When is April Fools’ Day 2024? What are the Origins of this Silly Holiday?

Primary Image
A sticker that says "Happy Fools' Day!" is stuck onto a gray jacket
Photo Credit

Humor and History Behind April Fools’ Day

Print Friendly and PDF
No content available.

April showers bring May flowers, but April Fools’ bring laughter for hours! April Fools’ Day (April 1) is the one date on the calendar when jokes and mischief are expected. But how did April Fools’ Day get its start? Learn more about the history of April Fools’ Day—including some fun humor throughout the years!

When is April Fools’ Day?

April Fools’ Day occurs annually on April 1. In 2024, it falls on a Monday. 

Year: Date of April Fools’ Day

  • 2024: Monday, April 1
  • 2025: Tuesday, April 1
  • 2026: Wednesday, April 1
  • 2027: Thursday, April 1

“April Fool’s Day” vs. “April Fools’ Day”

Don’t get fooled. The correct way to write this day is “April Fools’ Day.” It’s been April Fools’ Day since the 1800s. Why? If you know your apostrophes, then you know that putting the apostrophe after an S means it’s a plural. There isn’t just one fool on this day; there are many pranksters running around! 

Origin of April Fools’ Day—How did it all start?

The origin of April Fools’ Day is unknown, but theories say it started hundreds of years ago. Some theorize that the idea of April Fools’ Day dates back to ancient Rome and a festival called Hilaria held at the end of March, where people would dress up in disguises and mock or imitate others.

Many folklorists believe it may go back to 16th-century France. Charles IX decreed that the new year would begin on January 1. (Back in those times, New Year’s Day was around Easter and spring festivals with a whole week of partying. Some folks were slow to catch on to the change, continuing to celebrate the new year. They quickly became the victim of jokes and pranks, including having paper fish put on their backs and labeled a “poisson d’avril,” meaning April fish. 

In Scotland, people would send others on phony errands called “hunting the gowk,” as well as pin fake tails or kick me signs on the unsuspecting. 

Some believe that the term “All Fools” was probably meant as a deliberate stab at All Saints (November 1) and All Souls (November 2) Day.

April Fools’ Day and the Vernal Equinox (Think Spring!)

The timing of April Fools’ Day is suspiciously close to the Vernal Equinox

It is the time of year when Mother Nature is known to play tricks on us all with unpredictable changes to the weather, including:

  • In 1923, temperatures reached –34°F in Bergland, Michigan.
  • In 1960, up to 10 inches of heavy snow fell in eastern South Dakota, causing some highways to close due to difficulty plowing the heavy snow.
  • In 1997, a blizzard from Maryland to Maine resulted in power outages and roads impassable. East Jewett, New York, recorded 37 inches, and 25.4 inches fell in Boston, Massachusetts.

Famous (and Infamous) April Fools’ Day Pranks in History

April Fools’ Day is all about getting someone to fall for a prank or a made-up story. But some take it a step further:

  • On April 1, 1905, Berliner Tageblatt, a German newspaper, reported that thieves dug a tunnel under the U.S. treasury and stole $268 million in silver and gold.
  • In 1957, the BBC aired a story on how Swiss farmers were experiencing a bumper crop for spaghetti, complete with a video of people harvesting noodles from trees. Here’s the video:

  • In 1962, SVT (Sveriges Television) was the only TV station in Sweden that broadcast in black and white, and it announced that viewers could convert their existing sets to display color by pulling a nylon stocking over the screen.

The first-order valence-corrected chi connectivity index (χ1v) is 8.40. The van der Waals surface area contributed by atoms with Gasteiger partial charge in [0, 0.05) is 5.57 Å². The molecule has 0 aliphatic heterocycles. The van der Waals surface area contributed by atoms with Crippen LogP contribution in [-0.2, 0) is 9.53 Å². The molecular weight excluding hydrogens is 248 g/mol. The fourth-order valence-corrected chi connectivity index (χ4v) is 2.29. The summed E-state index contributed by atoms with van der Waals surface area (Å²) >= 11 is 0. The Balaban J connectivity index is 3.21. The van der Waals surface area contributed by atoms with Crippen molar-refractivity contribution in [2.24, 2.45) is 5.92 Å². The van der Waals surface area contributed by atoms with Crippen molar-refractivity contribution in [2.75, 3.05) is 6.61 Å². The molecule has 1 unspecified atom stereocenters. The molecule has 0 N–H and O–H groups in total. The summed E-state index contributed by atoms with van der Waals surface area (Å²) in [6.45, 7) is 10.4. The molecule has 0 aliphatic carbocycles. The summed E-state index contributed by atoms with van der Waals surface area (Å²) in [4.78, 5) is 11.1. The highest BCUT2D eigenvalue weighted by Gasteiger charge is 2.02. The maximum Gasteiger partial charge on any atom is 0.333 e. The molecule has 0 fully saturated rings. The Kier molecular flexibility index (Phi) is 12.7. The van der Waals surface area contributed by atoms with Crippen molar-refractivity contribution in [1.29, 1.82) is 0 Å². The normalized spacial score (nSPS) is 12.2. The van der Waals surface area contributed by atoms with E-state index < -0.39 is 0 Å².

• In 1983, Boston University professor Joseph Boskin created a story about the origin of April Fools’ Day when speaking to an AP reporter. He said the day originated when Roman Emperor Constantine agreed to let one of his jesters, “Kugel,” become “king for a day.” Boskin, of course, made the entire story up.
  • In 1985, Sports Illustrated published a fictitious story by George Plimpton about a never-before-heard-of pitching prospect by the name of Sidd Finch, who could throw a baseball 168 miles per hour. 
  • In 1992, NPR aired an interview with Richard Nixon, in which he declared his intention to run for president again. It was, of course, not Richard Nixon, but rather an actor.
  • On April 1, 1996, Taco Bell announced it had purchased the Liberty Bell and would rename it the Taco Liberty Bell.
  • In 1998, Burger King took out a full-page ad in USA Today announcing its development of the Left-Handed Whopper. The burger had the usual toppings, but they were turned 180 degrees so they wouldn’t drip on left-handed customers.
  • In 2002, the British supermarket chain Tesco published an advertisement in The Sun, announcing a genetically modified ‘whistling carrot.’ The carrots were said to be grown with tapered air holes in their side, and when fully cooked, the holes would cause the carrot to whistle.
  • A 2008 BBC broadcast tricked viewers into believing that a certain breed of penguins had displayed the ability to fly.
  • A 2014 story on NPR included the headline “Why Doesn’t America Read Anymore?” The headline created considerable outrage, but only by those who did not actually click on the link to read the story. If they had, readers would have found: “Congratulations, genuine readers, and happy April Fools’ Day!

What are your favorite pranks and puns?

Ready for some more fun? See our ideas for April Fools’ Day pranks and jokes.

About The Author

Tim Goodwin

Tim Goodwin, the associate editor for The Old Farmer's Almanac, has been reading North America's oldest continuously published periodical since he was a young child, growing up just a short drive from the OFA office. Read More from Tim Goodwin

No content available.